Sermon–January 7, 2018


1 Epiphany

January 7, 2018

William Bradbury

Genesis 1:1-5, Psalm 29, Acts 19:1-7, Mark 1:4-11

Paul shows up in Ephesus, a great port city on the Aegean Sea, and finds some followers of Jesus. He’s looking for transforming worship, but he doesn’t find it. Was the worship flat and boring? Was it precious and smarmy? Was it pompous and proud? Whatever it was, it forces Paul to ask an arresting question: “Did you receive the Holy Spirit when you first believed?” But they answer: we never even heard of a holy Spirit”–which explains everything because only Holy Spirit creates in us the ability to worship in deep and healing ways.

So the question for any church is, how do we know if our worship is man-made or Spirit-led? It is a crucial question many don’t want to face—especially clergy. Instead of asking if the Holy Spirit is leading our worship, we ask things like, are we using the proper liturgy and doing everything decently and in order.

We ask, “Is our church building ab attractive, warm space in which people will be comfortable?

These are good questions to attend to, but they are not the central question. The central question is this: Is the Holy Spirit present and leading us in worship?

So, how can we know? One sure clue we might be off track is when we are judging worship instead of surrendering to worship.

Say, you’re on vacation and you go to the local Episcopal Church and after the service starts your inner voice says, “The choir sounds thin and off-key and the hymns are way too slow. And the voice in the head says: I’ll give it 4 out of 10.

And then comes the sermon and you hear in your head my father’s punchline to one of his favorite jokes: “there were only three things wrong with that sermon: the priest read it, he didn’t read it well, and it wasn’t worth reading—I’d give it 2 out of 10.

When we are judging worship, or anything else for that matter, it means we are no longer directly experiencing it, for now we are standing on the outside looking at it. We’ve got the butterfly pinned to the table as we dissect it. It’s also possible to dissect worship when we give the choir and preacher each a 10. What matters isn’t the score but our participation.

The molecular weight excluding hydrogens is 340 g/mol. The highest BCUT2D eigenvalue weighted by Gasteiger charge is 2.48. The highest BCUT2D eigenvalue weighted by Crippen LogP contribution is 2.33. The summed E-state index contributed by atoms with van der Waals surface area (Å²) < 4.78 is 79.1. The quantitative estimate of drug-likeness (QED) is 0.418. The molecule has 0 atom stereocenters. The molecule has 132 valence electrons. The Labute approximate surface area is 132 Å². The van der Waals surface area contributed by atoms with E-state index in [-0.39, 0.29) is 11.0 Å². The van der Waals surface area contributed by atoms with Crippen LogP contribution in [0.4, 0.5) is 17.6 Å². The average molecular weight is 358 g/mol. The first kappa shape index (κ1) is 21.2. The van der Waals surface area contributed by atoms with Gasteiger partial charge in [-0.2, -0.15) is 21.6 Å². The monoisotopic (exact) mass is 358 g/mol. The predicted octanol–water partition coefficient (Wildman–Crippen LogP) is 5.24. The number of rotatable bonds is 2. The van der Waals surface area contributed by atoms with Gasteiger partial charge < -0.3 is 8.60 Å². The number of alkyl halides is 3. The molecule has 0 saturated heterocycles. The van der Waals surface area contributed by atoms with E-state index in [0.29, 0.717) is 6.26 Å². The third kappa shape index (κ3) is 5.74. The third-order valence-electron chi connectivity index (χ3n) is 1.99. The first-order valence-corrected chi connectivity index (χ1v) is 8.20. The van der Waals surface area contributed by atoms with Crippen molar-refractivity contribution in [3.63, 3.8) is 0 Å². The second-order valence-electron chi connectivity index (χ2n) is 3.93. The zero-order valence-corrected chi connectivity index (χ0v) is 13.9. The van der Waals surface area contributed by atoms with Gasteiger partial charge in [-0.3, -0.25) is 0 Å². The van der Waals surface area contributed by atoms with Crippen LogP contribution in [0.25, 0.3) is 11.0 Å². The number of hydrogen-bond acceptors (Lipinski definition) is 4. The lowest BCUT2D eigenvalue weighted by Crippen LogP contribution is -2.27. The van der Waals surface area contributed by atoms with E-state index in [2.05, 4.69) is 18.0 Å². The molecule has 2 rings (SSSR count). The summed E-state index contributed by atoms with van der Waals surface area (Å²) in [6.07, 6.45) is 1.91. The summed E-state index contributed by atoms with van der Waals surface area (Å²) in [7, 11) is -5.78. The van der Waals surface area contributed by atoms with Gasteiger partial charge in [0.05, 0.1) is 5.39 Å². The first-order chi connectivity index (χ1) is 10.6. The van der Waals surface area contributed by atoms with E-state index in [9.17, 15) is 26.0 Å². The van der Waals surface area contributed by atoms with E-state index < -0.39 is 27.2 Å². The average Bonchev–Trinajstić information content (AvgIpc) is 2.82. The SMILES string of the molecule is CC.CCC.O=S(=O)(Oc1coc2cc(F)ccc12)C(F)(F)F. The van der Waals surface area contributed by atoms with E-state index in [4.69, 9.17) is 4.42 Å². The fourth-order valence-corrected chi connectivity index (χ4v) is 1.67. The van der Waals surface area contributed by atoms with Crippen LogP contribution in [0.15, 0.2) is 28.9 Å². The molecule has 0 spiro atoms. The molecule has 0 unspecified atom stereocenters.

It’s the difference between being an Olympic judge of figure skating and being a fan. The judge must separate herself emotionally and pay attention to skating details, while the fan gives herself to the whole experience—and is moved by a performance even if the skater falls down.

When we notice we are in judging mode, which is our default setting, we can gently let it go and slip into worship mode.

 So what is it to be in worship mode?

Evelyn Underhill, writing in the early 20th century England, says that true worship starts with Adoration. Adoration is when we are swept away by the mystery and mercy of God.

Scholars believe the opening verses of Genesis we heard this morning were used in the liturgy of the Temple as a way to draw the heart and mind into adoration: “In the beginning when God created the heavens and the earth, the earth was a formless void and darkness covered the face of the deep, while a wind from God swept over the face of the waters. Then God said, “Let there be light”; and there was light. And God saw that the light was good.”

When we imagine that being read as an act of adoration, then the words of Psalm 29 today would make sense:

“And in the temple of the Lord *